It has been my dream since I first played super Mario on the Nintendo 64, to be able to step into the world of video games. To be able to have a physical presence in the game, turn my head to see rather than a toggle on a controller. I dreamt of becoming the warrior, the explorer, the superhero. Then Christmas 2016 those dreams of an eight year old boy finally became a reality.

I was lucky enough to be given a HTC vive, the number one headset on the VR market. Christmas day consisted of traveling across solar systems and crash landing on a hostile planet, navigating through perilous dungeons fighting off hoards of the undead and training to become the greatest space pirate of them all. It was an incredible glimpse into what VR would one day become.  

Each chance a family member, friend or I get to play, it inspires me in new ways and I ask myself the question “What else could you do with this thing?” Because there are more applications for this product than just standard video games.

This week I downloaded an application for the Vive called The Body. It allows you to explore inside the structure of a cell, it was a very educational experience and one that I imagine would be perfectly suited and well utilised within schools.

VR would allow children and teenagers to experience the battle of Hastings first hand, see what really goes on inside a volcano or explore the mountains of Machu Picchu. Think of the potential in maths, science, geography, PE, languages, design and technology.

Educating through VR doesn’t have to stop at schools though; there are companies that use VR to train their new employees how to operate complex machinery without ever having to put their technology or employees at risk.

I’ve been wondering for months how we might be able to utilise this technology within our streams of work. Each event I support, I ask the question, “How would I do this in VR?” Because I’ve seen the power this tool has and think it is something we should consider utilising. It is a memorable and impactful experience and that’s what we’re all about are we not?

There are however a couple of limitations that would directly affect us, not to mention the obvious cost of the kit and the computers needed to run the Vive smoothly. Our first obstacle and perhaps the largest is the amount of people that can use one headset at a time…One! The VR experience can sometimes be an isolating one. Of course people can watch the player and see on a large screen what the player sees in the headset but it’s not the same experience being an onlooker. There may be ways to utilise the onlookers to add to the experience but I’ve not yet figured that out.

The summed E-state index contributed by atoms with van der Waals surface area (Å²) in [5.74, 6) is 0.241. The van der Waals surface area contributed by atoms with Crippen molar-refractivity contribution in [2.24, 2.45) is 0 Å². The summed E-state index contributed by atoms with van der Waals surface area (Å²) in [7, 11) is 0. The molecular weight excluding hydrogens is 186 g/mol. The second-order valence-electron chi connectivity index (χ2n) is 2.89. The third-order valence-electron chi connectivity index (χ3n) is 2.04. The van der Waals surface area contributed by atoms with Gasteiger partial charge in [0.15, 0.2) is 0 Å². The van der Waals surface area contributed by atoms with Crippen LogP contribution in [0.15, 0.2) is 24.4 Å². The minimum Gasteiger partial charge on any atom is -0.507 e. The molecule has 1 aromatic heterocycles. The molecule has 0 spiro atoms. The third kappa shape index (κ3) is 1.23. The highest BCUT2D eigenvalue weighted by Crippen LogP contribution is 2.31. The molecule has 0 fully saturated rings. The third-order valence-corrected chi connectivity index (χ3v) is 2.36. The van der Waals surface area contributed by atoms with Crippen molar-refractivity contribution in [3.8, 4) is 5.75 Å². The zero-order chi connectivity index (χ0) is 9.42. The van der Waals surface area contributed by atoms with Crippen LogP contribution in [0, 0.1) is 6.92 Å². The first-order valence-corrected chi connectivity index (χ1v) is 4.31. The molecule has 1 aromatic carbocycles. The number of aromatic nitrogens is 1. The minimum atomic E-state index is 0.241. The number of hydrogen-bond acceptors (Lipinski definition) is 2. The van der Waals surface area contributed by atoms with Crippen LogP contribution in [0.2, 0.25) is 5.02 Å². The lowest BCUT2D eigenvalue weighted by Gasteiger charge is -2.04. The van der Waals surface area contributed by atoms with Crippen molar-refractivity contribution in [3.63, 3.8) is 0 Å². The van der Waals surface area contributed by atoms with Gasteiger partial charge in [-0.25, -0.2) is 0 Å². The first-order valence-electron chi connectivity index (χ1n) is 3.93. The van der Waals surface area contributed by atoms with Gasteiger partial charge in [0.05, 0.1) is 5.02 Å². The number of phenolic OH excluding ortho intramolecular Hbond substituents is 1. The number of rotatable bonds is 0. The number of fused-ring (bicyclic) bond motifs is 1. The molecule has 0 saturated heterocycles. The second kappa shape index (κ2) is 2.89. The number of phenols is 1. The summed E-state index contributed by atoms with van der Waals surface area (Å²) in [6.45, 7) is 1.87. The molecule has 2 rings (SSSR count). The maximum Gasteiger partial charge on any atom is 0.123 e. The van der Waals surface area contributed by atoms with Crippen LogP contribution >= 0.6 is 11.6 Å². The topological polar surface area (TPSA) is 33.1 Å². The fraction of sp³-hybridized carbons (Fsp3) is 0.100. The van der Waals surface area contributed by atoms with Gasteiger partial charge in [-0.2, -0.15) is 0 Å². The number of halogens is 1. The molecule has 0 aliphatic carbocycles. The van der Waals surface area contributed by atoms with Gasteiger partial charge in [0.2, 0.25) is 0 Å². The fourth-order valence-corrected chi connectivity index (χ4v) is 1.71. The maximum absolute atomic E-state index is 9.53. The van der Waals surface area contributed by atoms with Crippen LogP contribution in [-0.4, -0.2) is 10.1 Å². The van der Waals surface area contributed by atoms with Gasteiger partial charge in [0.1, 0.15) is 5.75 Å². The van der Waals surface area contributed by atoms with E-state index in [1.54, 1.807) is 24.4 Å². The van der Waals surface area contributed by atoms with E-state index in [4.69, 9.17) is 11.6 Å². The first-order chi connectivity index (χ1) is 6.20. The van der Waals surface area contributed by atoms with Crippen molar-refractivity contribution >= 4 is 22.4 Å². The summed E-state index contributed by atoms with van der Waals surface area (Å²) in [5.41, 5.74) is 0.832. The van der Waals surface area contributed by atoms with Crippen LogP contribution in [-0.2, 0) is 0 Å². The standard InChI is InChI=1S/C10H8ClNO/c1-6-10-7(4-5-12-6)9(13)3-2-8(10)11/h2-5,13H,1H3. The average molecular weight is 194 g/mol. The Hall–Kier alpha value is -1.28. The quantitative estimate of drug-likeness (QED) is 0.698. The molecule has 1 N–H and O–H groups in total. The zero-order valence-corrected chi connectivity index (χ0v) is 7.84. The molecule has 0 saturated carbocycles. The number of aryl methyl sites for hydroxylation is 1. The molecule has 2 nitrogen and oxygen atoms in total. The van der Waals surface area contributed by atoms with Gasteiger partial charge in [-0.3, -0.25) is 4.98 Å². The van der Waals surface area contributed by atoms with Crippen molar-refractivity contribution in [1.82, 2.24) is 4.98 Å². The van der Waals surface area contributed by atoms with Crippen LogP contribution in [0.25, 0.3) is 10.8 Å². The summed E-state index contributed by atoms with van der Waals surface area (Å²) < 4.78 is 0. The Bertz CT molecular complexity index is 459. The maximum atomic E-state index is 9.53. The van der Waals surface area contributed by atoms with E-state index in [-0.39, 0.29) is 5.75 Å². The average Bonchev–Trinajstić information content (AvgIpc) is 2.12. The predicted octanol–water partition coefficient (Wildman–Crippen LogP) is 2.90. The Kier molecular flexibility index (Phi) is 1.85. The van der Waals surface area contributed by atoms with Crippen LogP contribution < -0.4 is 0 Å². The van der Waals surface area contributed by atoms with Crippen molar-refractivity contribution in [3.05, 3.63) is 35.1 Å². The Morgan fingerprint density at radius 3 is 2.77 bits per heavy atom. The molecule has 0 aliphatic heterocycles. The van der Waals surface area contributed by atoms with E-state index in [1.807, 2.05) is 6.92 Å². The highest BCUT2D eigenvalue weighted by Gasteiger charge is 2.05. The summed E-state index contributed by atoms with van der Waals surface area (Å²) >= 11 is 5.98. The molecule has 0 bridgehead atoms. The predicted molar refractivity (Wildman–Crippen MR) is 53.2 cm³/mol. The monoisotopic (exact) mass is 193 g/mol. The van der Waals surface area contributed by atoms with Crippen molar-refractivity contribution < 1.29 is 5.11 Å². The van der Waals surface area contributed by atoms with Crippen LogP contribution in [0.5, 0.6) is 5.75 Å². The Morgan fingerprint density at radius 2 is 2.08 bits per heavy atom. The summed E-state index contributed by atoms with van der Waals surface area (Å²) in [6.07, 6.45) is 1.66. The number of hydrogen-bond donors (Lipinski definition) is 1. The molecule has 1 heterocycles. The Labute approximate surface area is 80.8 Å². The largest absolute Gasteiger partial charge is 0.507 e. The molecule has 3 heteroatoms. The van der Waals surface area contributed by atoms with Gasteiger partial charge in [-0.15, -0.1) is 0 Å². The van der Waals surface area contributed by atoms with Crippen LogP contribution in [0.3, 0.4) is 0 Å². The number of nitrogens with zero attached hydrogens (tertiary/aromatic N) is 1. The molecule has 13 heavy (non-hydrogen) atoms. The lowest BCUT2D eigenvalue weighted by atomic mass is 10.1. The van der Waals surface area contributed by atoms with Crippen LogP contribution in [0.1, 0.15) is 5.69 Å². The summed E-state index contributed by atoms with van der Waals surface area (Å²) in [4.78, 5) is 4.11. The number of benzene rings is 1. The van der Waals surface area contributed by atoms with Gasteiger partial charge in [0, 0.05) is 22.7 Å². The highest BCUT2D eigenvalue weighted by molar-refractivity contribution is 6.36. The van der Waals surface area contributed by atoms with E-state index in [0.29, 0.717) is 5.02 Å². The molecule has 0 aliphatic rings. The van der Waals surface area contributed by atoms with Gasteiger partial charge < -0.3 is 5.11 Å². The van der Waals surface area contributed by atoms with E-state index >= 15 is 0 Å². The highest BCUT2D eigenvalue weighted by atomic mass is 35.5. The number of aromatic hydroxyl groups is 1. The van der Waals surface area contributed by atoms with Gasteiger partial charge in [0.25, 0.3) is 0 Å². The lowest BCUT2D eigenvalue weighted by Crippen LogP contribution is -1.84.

The second limitation I envision in an event context is content. As VR is such a new concept to developers there is a limited amount of content out there, and half of it isn’t great. However it is of course entirely plausible that we could make our own content, we do for most things so why not VR experiences. 

Using free software called Unity we could craft worlds for our participants to explore, send them on missions into space or task them with retrieving a lost treasure. All of which we would relate back to a business related metaphor as we do so well.

By customising and creating bespoke virtual reality content for our participants, imagine the journeys we could send them on, the memories and experiences we could give them. I think it’s a very exciting concept and one that we could bring to fruition.

My theory is, children have a very unique way of looking at the world. They see things from an entirely different perspective and this allows them to solve problems in a different way. This is what we’re all about at the ASE right?

We help others to solve problems. Well by helping our clients to return to their childlike roots and get in touch with that side of themselves we’re helping them to see things from a new angle. What better way to do that than giving them the experience that an 8 year old dreamt of for so long, where he’d be able to dive into the worlds of fantasy and wonder.